More than a decade ago, I received a thank you from a client that I have never forgotten.
In fact, I appreciated that thank you so much that it has remained above my desk all these years. It came from a guy named Scott, after conclusion of a project that we had been working on together.
Scott had printed an email announcement about the project’s results, added some colorful highlighting and some stickers, then cut the paper into the shape of a feather. He said he wanted me to have it as “a feather in my cap”.
Could he have sent just a quick email to say thank you? Absolutely.
He also could have easily sent a regular thank you note card. But Scott went a step beyond and made his thank you unforgettably memorable.
This month, inside The Circle (my community for membership-builders), we've been focused on a theme I called “Appreciation Season”. We're in that time of year where the holidays are nearly upon and the year-end is just weeks away. It's a time when our thoughts naturally turn to ways to appropriately show gratitude to all of those who have helped make our year successful.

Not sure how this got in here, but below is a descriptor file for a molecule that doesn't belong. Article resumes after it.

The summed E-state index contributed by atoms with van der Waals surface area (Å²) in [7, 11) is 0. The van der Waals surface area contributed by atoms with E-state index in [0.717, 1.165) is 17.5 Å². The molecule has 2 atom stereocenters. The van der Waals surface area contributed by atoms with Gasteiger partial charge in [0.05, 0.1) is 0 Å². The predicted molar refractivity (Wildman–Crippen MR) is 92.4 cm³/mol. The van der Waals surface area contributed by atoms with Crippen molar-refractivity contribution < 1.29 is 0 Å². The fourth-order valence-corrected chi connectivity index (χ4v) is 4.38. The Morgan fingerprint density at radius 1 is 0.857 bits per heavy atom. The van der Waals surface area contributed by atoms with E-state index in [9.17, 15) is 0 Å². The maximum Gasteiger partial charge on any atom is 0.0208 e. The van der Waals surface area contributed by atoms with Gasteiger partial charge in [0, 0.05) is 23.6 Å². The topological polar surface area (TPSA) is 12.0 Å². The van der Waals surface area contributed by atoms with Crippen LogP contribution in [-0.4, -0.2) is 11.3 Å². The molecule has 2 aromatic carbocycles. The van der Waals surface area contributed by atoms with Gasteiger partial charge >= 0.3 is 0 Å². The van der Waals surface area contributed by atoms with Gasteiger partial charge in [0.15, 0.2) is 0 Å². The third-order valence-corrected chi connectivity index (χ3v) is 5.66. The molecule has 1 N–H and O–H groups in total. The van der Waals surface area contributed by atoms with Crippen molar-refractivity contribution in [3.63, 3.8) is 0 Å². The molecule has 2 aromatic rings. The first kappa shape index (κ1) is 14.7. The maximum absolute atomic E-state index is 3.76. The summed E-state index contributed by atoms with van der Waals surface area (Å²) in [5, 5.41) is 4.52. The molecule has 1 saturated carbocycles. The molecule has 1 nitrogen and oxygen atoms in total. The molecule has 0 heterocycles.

Yet, saying thank you can be expensive, especially when there’s a significant volume of people involved. So, how do you make a thank you memorable rather than monetary?
Here are 3 suggestions to make even a non-monetary thank you unforgettable:
1. Be specific.
Scott could have simply said, “Hey, thanks for your help on the project. It meant a lot.” But he didn’t. He used an email that was very specific about the results that we had achieved together. Tell the recipient of your thank you what’s different for you because of their contribution. Specificity creates a more emotional connection between you and the recipient of the thank you. It will make your expression of appreciation feel extra special.
2. Be personal.
Scott could have sent the same thank you to everyone who worked on his project, but he didn’t. He carved out the component that I had specifically worked on and used that as the focus for his thank you. There was absolutely nothing that felt generic about it. I knew he was thinking specifically about my contributions when he created it. That elevates the thank you experience. I’d work on another project with Scott anytime because I knew my work was truly valued.
3. Be creative.
Can you capture the essence of your appreciation in an unexpected way? Scott’s use of an email announcement that came out about our project was certainly creative and unexpected. How about using a page out of your organization’s annual report? What about a photograph that depicts the success that your members are working toward? How about a collection of 11 Hershey’s hugs for the 11 referrals someone sent your way for an event?